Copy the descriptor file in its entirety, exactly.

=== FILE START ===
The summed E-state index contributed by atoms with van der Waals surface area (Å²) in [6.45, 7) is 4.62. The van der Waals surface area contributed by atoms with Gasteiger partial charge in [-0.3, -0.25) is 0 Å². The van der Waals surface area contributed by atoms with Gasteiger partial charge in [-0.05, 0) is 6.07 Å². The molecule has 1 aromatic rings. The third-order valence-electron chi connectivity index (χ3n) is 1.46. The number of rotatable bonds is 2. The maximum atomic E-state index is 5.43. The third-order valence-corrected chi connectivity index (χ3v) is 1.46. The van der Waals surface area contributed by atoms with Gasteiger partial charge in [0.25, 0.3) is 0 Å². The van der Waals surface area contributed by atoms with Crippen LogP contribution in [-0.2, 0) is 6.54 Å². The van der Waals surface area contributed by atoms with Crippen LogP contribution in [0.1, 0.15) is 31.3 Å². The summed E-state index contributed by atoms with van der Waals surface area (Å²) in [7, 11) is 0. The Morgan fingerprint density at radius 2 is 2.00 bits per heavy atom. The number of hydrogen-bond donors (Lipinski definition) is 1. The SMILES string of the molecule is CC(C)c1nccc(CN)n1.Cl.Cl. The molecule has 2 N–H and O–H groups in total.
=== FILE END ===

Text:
The summed E-state index contributed by atoms with van der Waals surface area (Å²) in [6.45, 7) is 4.62. The van der Waals surface area contributed by atoms with Gasteiger partial charge in [-0.3, -0.25) is 0 Å². The van der Waals surface area contributed by atoms with Gasteiger partial charge in [-0.05, 0) is 6.07 Å². The molecule has 1 aromatic rings. The third-order valence-electron chi connectivity index (χ3n) is 1.46. The number of rotatable bonds is 2. The maximum atomic E-state index is 5.43. The third-order valence-corrected chi connectivity index (χ3v) is 1.46. The van der Waals surface area contributed by atoms with Gasteiger partial charge in [0.25, 0.3) is 0 Å². The van der Waals surface area contributed by atoms with Crippen LogP contribution in [-0.2, 0) is 6.54 Å². The van der Waals surface area contributed by atoms with Crippen LogP contribution in [0.1, 0.15) is 31.3 Å². The summed E-state index contributed by atoms with van der Waals surface area (Å²) in [7, 11) is 0. The Morgan fingerprint density at radius 2 is 2.00 bits per heavy atom. The number of hydrogen-bond donors (Lipinski definition) is 1. The SMILES string of the molecule is CC(C)c1nccc(CN)n1.Cl.Cl. The molecule has 2 N–H and O–H groups in total.